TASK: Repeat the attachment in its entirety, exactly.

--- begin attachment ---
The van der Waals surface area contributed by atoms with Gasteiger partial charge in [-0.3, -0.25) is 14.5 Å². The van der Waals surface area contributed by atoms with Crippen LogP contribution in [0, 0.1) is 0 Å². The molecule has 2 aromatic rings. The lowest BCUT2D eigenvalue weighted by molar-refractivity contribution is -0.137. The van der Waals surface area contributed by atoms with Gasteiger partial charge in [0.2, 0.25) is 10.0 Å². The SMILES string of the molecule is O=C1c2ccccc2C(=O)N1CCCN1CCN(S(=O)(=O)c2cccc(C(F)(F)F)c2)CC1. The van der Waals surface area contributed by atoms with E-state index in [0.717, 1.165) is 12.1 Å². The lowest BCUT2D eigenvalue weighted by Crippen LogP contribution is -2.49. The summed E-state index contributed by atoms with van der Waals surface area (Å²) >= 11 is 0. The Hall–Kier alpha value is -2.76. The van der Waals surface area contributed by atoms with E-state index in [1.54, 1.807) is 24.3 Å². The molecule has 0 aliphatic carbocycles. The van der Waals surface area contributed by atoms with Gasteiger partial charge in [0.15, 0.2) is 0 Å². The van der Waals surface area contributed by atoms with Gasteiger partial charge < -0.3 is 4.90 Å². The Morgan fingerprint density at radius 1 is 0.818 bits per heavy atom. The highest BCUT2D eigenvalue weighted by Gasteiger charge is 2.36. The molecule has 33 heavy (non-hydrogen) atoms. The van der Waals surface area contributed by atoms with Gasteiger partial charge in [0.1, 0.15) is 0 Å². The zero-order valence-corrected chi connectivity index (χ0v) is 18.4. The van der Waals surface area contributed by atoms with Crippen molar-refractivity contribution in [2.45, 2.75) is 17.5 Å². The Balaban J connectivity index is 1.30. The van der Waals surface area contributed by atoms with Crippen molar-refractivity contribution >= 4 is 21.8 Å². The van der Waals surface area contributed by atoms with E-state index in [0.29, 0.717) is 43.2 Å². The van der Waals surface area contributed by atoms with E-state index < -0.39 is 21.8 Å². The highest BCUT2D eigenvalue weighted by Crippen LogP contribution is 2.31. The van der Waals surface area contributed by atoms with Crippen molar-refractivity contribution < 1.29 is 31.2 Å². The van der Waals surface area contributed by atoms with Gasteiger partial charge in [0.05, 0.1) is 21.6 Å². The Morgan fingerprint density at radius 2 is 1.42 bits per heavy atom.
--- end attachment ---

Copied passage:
The van der Waals surface area contributed by atoms with Gasteiger partial charge in [-0.3, -0.25) is 14.5 Å². The van der Waals surface area contributed by atoms with Crippen LogP contribution in [0, 0.1) is 0 Å². The molecule has 2 aromatic rings. The lowest BCUT2D eigenvalue weighted by molar-refractivity contribution is -0.137. The van der Waals surface area contributed by atoms with Gasteiger partial charge in [0.2, 0.25) is 10.0 Å². The SMILES string of the molecule is O=C1c2ccccc2C(=O)N1CCCN1CCN(S(=O)(=O)c2cccc(C(F)(F)F)c2)CC1. The van der Waals surface area contributed by atoms with E-state index in [0.717, 1.165) is 12.1 Å². The lowest BCUT2D eigenvalue weighted by Crippen LogP contribution is -2.49. The summed E-state index contributed by atoms with van der Waals surface area (Å²) >= 11 is 0. The Hall–Kier alpha value is -2.76. The van der Waals surface area contributed by atoms with E-state index in [1.54, 1.807) is 24.3 Å². The molecule has 0 aliphatic carbocycles. The van der Waals surface area contributed by atoms with Gasteiger partial charge in [0.15, 0.2) is 0 Å². The van der Waals surface area contributed by atoms with Gasteiger partial charge < -0.3 is 4.90 Å². The Morgan fingerprint density at radius 1 is 0.818 bits per heavy atom. The highest BCUT2D eigenvalue weighted by Gasteiger charge is 2.36. The molecule has 33 heavy (non-hydrogen) atoms. The van der Waals surface area contributed by atoms with Gasteiger partial charge in [0.1, 0.15) is 0 Å². The zero-order valence-corrected chi connectivity index (χ0v) is 18.4. The van der Waals surface area contributed by atoms with Crippen molar-refractivity contribution in [2.45, 2.75) is 17.5 Å². The Balaban J connectivity index is 1.30. The van der Waals surface area contributed by atoms with Crippen molar-refractivity contribution >= 4 is 21.8 Å². The van der Waals surface area contributed by atoms with E-state index in [0.29, 0.717) is 43.2 Å². The van der Waals surface area contributed by atoms with E-state index < -0.39 is 21.8 Å². The highest BCUT2D eigenvalue weighted by Crippen LogP contribution is 2.31. The van der Waals surface area contributed by atoms with Crippen molar-refractivity contribution < 1.29 is 31.2 Å². The van der Waals surface area contributed by atoms with Gasteiger partial charge in [0.05, 0.1) is 21.6 Å². The Morgan fingerprint density at radius 2 is 1.42 bits per heavy atom.